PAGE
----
Moscow says all drones in Syria operate as planned as Turkey downs unidentified UAV

Russian Sukhoi Su-34 jets at the Hmeimim airfield in Syria. © Dmitriy Vinogradov
All Russian military planes have safely returned to base in Syria after combat missions, the Defense Ministry said in a statement, adding all drones are operating as planned. Earlier, the Turkish military said it shot down an aircraft on the Syrian border.

"All planes of the Russian Air Group in the Syrian Arab Republic have returned to the Hmeimim Airbase after completing their combat missions. Russian unmanned aerial vehicles conducting monitoring and aerial reconnaissance on the territory of Syria, are operating in the routine mode," Defense Ministry official spokesman Major General Igor Konashenkov told journalists on Friday.

RT EXCLUSIVE: First-hand look at Russian 'smart bombs' used in Syria against ISIS

Earlier on Friday, Turkey's military said in a written statement that it downed an unidentified drone in Turkish airspace around 3km from the Syrian border.

The military added that it issued three warnings before shooting down the drone.

At the same time, a US official has told Reuters Washington suspects that the drone shot down by the Turkish military was Russian. The official, who spoke on condition of anonymity, declined to provide further details saying that the information was still preliminary.

Several Turkish media have cited the Turkish military’s General Staff as saying that the drone is a Russian-made Orlan-10.

However, Russian manufacturer, St. Petersburg Technological Center, issued a statement refuting claims that the downed drone had been one of their models after seeing its photos published on social media.

It’s definitely not an Orlan shown in the published photos. Russia doesn’t make UAVs with such gliders,” it said describing the incident as “a provocation.”

The photos of the allegedly downed drone published on social media with reference to the Turkish General Staff look more like a poorly-stage informational provocation,” said a representative of the company.

The Orlan manufacturer also stressed that the UAV shown in the images could not have been downed by a jet as in that scenario the drone would have turned into “dust.”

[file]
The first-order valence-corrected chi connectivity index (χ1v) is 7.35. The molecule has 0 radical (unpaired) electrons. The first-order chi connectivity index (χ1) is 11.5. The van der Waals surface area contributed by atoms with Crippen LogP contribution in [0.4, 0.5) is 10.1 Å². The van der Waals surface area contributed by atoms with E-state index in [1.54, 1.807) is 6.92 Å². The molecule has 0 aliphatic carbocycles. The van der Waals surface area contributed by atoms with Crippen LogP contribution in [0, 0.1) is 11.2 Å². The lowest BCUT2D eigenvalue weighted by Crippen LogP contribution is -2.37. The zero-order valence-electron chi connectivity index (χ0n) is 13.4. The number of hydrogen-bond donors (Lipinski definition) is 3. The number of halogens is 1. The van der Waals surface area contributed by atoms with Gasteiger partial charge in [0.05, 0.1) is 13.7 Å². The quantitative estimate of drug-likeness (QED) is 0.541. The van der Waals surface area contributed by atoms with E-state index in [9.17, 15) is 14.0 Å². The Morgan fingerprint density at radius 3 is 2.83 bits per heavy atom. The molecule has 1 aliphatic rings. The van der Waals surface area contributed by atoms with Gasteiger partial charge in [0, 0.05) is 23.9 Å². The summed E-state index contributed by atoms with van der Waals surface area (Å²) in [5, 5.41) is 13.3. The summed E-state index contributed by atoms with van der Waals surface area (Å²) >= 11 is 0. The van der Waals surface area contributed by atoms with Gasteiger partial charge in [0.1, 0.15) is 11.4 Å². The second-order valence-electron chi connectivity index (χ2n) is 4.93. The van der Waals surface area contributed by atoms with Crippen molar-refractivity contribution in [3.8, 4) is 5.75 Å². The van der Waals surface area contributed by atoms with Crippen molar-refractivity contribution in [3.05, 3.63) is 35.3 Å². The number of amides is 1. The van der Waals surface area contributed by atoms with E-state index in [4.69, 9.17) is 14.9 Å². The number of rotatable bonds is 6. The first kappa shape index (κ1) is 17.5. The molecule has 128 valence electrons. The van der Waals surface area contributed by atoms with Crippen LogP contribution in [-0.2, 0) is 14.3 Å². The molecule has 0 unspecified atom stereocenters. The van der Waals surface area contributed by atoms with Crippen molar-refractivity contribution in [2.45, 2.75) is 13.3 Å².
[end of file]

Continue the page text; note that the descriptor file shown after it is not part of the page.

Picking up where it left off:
Who – and how – did the pilots of the Turkish fighter jets warn three times before downing this drone?” asked the company spokesperson stressing that it is practically impossible to spot such a small aircraft from a jet plane.

READ MORE: Iranians, Cubans and CIA-backed rebels: US media jumps on muddled Syria reports

Russian airplanes previously violated Turkish airspace near the Syrian border on October 3. The incident prompted Turkey to scramble two F-16 jets. On October 5, Russia admitted making a mistake explaining that bad weather caused the warplanes to violate Turkey’s airspace. Ankara has accepted the matter, saying the same day that there is no ill feeling between the two countries.

LISTEN MORE:

Russia’s accidental excursion into Turkey - a NATO member state - prompted the military alliance to slam Moscow for what it deemed “irresponsible behavior.”

NATO Secretary-General Jens Stoltenberg gathered a meeting of bloc member states on October 5, following which it released a statement condemning the “incursions into and violations of NATO airspace."

In response to the criticism Russia’s envoy to NATO said on October that similar incidents have been previously “clarified through bilateral or military channels” adding that it’s “a common practice.”

NATO has ignored clarifications from Russia about the plane incident saying that all attempts to explain the reasons behind the incident fell on deaf ears, he said.

He also accused NATO of using the incident to “include NATO as an organization into the information campaign unleashed in the West, which perverts and distorts the purposes of the operation conducted by the Russian air forces in Syria.”

Khmeimim Airbase, located in Syria’s northwestern Latakia province, is the strategic center of Russia’s military operation against IS, launched on September 30.

SEE MORE: Russia tests Orlan-10 DRONES in Crimea